A viable/existing company is organized with the specific purpose using the limited [available] means. So no nonprofit/NGO can heavily depend on external dedicated/highly-qualified specialists, unless it's a fake, crime, or sponge. It doesn't add up even considering outsourcers, trainees, and probationers. Besides all such institutions I know can easily afford paying a translator some $0.15+/word net or $50+/hour to an interpreter, no prob.

Could you name a worthy charity to compare?
My familiar priest in Kyiv living for alms and donations only--and riding another Maserati--would be pleased to know


DZiW, I think you misunderstood my post.
Maybe you missed a very important sentence of mine.
I wrote: "I'm not only talking about our profession now, but generally."
I wanted to make sure that the "do not volunteer" part should not be misunderstood.
It wouldn't be a good thing if all charities (I'm not necessarily talking about translation now but overall) were labeled with dishonesty and commercial purposes.
I'm not involved in any charities, don't know any of them in that depth, but I know that there are people who honestly help homeless people or animals etc. So I was talking generally.

So I think "Stop translating for free" would be a better motto.

If you check some of my past posts (even more than a year ago), you will see that I was posting some hints concerning that something was not right... especially around medical translations (my specialization.) Back then nobody reacted or nobody dared to react? ...
Actually I think the content of Attila's post was not new for many experienced translators.
Probably for those who are beginners or don't follow what is going on in the industry, this whole content is totally new.


DZiW
Yolanda Broad
 

Gerard de Noord  Identity Verified
France
Local time: 17:07
Member (2003)
German to Dutch
+ ...
I've translated for free Nov 16

When I first learned about Wordfast and how Yves Champollion defied the then reigning Trados translation place I didn’t hesitate for a moment. I’ve contributed many hours to his project just for free. Yves Champollion used translators as a crowbar to pry open the CAT status quo. Ten years further we can switch between CATs and we can choose our own MT solutions. I thank Yves Champollion and I’m proud to have played a small part in the development of CAT.

Cheers,
Gerard


Yolanda Broad
Jorge Payan
Christine Andersen
 

David GAY  Identity Verified
Dutch to French
+ ...
different things Nov 17

Gerard de Noord wrote:

When I first learned about Wordfast and how Yves Champollion defied the then reigning Trados translation place I didn’t hesitate for a moment. I’ve contributed many hours to his project just for free. Yves Champollion used translators as a crowbar to pry open the CAT status quo. Ten years further we can switch between CATs and we can choose our own MT solutions. I thank Yves Champollion and I’m proud to have played a small part in the development of CAT.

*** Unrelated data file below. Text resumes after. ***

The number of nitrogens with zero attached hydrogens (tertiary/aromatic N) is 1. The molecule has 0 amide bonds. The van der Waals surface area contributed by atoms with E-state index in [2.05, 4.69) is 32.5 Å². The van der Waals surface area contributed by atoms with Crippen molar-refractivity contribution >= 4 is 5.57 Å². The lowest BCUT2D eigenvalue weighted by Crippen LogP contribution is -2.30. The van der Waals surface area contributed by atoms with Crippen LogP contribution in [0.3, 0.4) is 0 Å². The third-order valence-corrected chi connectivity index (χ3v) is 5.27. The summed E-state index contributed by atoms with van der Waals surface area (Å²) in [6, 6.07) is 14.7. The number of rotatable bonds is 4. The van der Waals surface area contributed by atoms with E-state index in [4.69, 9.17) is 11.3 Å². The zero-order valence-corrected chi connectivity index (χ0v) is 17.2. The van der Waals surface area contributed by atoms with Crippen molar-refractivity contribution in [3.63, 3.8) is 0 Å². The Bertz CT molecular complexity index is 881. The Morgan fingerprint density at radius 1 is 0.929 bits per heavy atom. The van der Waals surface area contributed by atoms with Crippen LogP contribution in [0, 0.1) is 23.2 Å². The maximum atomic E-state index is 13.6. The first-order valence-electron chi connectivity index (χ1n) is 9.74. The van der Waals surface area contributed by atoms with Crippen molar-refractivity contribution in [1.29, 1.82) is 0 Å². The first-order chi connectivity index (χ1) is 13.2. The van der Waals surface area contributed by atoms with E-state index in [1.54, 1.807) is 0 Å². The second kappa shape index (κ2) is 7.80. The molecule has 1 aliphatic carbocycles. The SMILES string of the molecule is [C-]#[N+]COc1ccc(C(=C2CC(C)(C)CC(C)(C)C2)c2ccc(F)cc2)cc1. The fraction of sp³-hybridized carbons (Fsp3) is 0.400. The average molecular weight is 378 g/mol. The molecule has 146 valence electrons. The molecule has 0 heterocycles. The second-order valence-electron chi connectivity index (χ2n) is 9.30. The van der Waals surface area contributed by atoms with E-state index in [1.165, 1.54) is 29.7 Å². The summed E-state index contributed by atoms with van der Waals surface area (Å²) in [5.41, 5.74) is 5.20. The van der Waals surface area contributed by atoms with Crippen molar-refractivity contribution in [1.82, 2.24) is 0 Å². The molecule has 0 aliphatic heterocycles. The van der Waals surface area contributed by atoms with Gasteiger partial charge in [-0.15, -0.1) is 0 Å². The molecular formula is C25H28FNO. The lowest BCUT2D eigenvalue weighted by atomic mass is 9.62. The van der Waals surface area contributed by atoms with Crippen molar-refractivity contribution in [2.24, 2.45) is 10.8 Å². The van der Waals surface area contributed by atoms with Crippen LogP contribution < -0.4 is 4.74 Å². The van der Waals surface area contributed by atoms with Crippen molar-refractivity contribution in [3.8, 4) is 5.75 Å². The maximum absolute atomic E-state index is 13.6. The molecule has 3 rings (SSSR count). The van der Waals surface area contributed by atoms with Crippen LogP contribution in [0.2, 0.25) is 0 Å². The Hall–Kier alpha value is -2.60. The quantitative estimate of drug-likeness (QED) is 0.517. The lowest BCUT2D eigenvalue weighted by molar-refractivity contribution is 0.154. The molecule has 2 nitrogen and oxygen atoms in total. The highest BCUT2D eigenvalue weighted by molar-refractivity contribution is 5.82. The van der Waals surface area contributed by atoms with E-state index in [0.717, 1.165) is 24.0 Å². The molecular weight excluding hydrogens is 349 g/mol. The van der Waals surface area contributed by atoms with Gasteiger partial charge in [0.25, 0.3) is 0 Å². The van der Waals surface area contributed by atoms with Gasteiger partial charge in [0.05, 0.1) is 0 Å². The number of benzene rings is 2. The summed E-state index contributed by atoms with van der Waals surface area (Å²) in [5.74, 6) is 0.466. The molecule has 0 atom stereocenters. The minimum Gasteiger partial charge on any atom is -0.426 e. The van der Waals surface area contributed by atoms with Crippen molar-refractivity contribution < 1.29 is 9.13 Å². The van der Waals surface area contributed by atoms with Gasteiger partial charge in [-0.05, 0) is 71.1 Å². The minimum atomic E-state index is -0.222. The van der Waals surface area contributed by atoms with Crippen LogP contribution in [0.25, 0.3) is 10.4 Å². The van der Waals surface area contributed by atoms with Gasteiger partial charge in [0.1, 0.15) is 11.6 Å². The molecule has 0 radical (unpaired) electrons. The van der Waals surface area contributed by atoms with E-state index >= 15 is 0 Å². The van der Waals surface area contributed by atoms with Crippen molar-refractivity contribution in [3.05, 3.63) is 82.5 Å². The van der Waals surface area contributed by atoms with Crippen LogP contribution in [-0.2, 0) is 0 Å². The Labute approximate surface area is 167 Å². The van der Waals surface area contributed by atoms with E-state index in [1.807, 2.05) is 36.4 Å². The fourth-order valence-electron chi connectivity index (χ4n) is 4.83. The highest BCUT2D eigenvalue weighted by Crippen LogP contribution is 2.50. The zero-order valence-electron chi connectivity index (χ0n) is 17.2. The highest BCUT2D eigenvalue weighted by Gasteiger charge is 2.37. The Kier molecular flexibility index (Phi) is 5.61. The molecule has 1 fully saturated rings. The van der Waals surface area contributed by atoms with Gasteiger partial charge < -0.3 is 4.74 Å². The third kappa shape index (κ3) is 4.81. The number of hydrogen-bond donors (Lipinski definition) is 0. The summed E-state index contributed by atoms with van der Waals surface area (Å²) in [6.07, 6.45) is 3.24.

Cheers,
Gerard


CAT tools and MT are different things.

[Modifié le 2019-11-17 04:40 GMT]


writeaway
Katalin Szilárd
Christine Andersen
 

Fiona Grace Peterson  Identity Verified
Italy
Local time: 17:07
Member
Italian to English
Thank you Attila! Nov 18

I have downloaded the article, and look forward to reading it. I have donated a lot of my time to helping TWB, so am very curious to read your work.
Thank you!


 

Philippe Etienne  Identity Verified
Spain
Local time: 17:07
Member
English to French
Got the T-shirt Nov 19

I bought 4 of them much more than 10 years ago, when it was still French-based.
I also donated a few hundred euros of my time, and I had very little spare time.

Then it became big.

Philippe


 

Sheila Wilson  Identity Verified
Spain
Local time: 16:07
Member (2007)
English
+ ...
I stopped the translation side when they brought in the post-editing. Nov 19

I was very disillusioned by the involvement of the big player in MT development. I did do some translation before they switched to asking for post-editing, but I won't be involved in improving their MT, especially when I'm not even being paid!

Instead, I switched to only doing two things: (1) I evaluate translators' samples in the FR>EN pair (lots and lots of them!) so that the translations that arrive where they're needed aren't abysmal, and (2) I occasionally proofread/edit text
... See more
I was very disillusioned by the involvement of the big player in MT development. I did do some translation before they switched to asking for post-editing, but I won't be involved in improving their MT, especially when I'm not even being paid!

Instead, I switched to only doing two things: (1) I evaluate translators' samples in the FR>EN pair (lots and lots of them!) so that the translations that arrive where they're needed aren't abysmal, and (2) I occasionally proofread/edit text that has been written directly in English, for example recently there were the English profiles of some influential local women (somewhere in Africa) to be polished.
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Christophe Delaunay  Identity Verified
France
Local time: 17:07
Member (2011)
Spanish to French
+ ...
@Sheila Wilson Nov 20

The same happened to me... until I had the opportunity to see the work of a fellow Italian translator doing En > FR translation. And then her work wasn't even proofread. Pathetic translations. I could then fathom the depth of the whole joke. I quit.

 

writeaway  Identity Verified
French to English
+ ...
I also stopped providing free translations Nov 20

I stopped after I was asked to do (and did) a De-En contract for free for someone creating a one-off matrix for the same association I expected to 'donate' my translation to and getting paid €5000 (yes, five grand) for their efforts. It made me feel like a chump. I am all for helping out good causes but TWB is anything but, imo.